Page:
[Dock-fans] DOCKing with different architectures?

John J. Irwin jji at cgl.ucsf.edu
Wed Jul 16 12:18:27 PDT 2008


Hi Marshall

Marshall Levesque wrote:
> John-
>
> Thank you for the quick and helpful reply. 
>
> I had assumed this was the cause of discrepancies.  So in your 
> opinion, results from a screening experiment that was run on a single 
> machine have equal "validity" when compared to the same screening 
> results obtained using two different architectures? 
Yes, equally "valid", by which I mean, they have no "validity" at all. 
What does it mean to say a docking prediction is valid? It means it 
actually works against the enzyme. Thus, they are predictions that need 
to be tested.

John
UCSF DOCK Team
>
> -Marshall
>
> On Wed, Jul 16, 2008 at 11:05 AM, John J. Irwin <jji at cgl.ucsf.edu 
> <mailto:jji at cgl.ucsf.edu>> wrote:
>
>     Hi Marshall
>
>     Marshall Levesque wrote:
>     > This may be a general question that applies to all of the DOCK
>     > software suite, or only certain parts:
>     >
>     > If one were to perform a screening of 100 small compounds (eg from
>     > ZINC) using DOCK6 (grid energy and/or AMBER score) and the workload
>     > was split between two different architectures (32-bit/64-bit,
>     > different compiler versions), are there any issues with using the
>     > results ranked by energy score?  For this described situation, 50
>     > compounds screened on each machine, same target, same input
>     > files/parameters.
>     >  I'm asking this because if I run the same set of compounds on two
>     > different architectures, I get similar results with similar rankings
>     > and scores, but sometimes there is the occasional swing in score for
>     > some of the compounds (eg -20 --> -8 for grid energy score).  These
>     > large changes in score are obviously discomforting, but even the
>     small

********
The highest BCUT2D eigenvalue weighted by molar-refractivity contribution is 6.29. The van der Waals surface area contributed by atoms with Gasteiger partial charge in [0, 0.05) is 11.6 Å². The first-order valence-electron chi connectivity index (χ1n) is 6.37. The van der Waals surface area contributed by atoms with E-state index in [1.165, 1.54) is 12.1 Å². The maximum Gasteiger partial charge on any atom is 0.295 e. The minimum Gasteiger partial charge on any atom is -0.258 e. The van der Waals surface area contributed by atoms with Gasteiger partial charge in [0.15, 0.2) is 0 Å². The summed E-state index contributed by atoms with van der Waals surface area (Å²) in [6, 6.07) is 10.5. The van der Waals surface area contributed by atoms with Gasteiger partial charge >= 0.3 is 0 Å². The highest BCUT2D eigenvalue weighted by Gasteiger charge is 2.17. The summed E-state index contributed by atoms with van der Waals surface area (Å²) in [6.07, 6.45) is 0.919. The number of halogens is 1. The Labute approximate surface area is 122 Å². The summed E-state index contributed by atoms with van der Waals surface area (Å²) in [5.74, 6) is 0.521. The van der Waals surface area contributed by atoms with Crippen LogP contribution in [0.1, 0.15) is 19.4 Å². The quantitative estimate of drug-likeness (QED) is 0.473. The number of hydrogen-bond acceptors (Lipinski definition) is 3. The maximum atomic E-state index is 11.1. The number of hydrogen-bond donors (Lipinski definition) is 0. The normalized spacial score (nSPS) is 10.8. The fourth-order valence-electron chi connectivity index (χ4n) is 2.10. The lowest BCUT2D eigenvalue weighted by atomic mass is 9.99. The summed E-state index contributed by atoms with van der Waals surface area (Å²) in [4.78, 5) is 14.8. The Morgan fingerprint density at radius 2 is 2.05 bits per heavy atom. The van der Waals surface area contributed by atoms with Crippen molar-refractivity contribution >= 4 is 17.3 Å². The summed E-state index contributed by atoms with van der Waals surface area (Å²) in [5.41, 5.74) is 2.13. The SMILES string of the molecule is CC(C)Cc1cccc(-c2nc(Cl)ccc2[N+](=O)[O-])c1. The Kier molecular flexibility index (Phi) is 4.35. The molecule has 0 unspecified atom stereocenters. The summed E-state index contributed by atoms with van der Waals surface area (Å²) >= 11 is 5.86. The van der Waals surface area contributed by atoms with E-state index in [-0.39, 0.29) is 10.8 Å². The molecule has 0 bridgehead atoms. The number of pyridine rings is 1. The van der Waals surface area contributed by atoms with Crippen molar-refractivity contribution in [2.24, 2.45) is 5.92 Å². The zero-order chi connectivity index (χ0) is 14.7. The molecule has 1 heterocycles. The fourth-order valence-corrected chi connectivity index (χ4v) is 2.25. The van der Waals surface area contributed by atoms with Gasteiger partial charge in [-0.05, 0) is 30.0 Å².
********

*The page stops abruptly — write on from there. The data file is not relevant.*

>     > changes (-20 --> -19) could cause a significant shift in
>     rankings when
>     > screen large datasets on the order of 10^5 or 10^6.
>     >
>     > Those most familiar with the DOCK algorithms might know best.
>      Is the
>     > difference in score coming from different architectures something to
>     > do with the calculation of the score? or the
>     orientation/confirmation
>     > of the compounds by anchor-and-grow?
>     >
>     > I felt that the limited sampling of the search space results in the
>     > fact that one can never produce a TRUE score, but more sampling does
>     > narrow the window of discrepancy in energy score for the same
>     compound
>     > DOCKed on two different architectures, leading me to believe the
>     > conformation search is at fault.
>     >
>     > Any insight into this would be greatly appreciated, thanks!
>     We use a different version of DOCK, but I think the conclusions are
>     general for the method. It is normal for DOCK to produce very slightly
>     different results for identical input on different hardware due to
>     accumulation of small rounding errors on floating point numbers.
>     Occasionally, the "slight difference" will be at a saddle point
>     during a
>     step of minimization, resulting in a different local minimum being
>     found, and thus, potentially dramatically different results. But you
>     don't have to go to new hardware to see this phenomenon. Just reverse
>     the order of molecules in the database, so that minimization of a
>     compound starts with a different random seed.
>
>     The bottom line? Docking can be useful, but has important weaknesses.
>     Make predictions, test them, and go back afterwards and check the
>     calculation against the experimental results.
>
>     I hope this helps.
>
>     John
>     UCSF DOCK Team
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>


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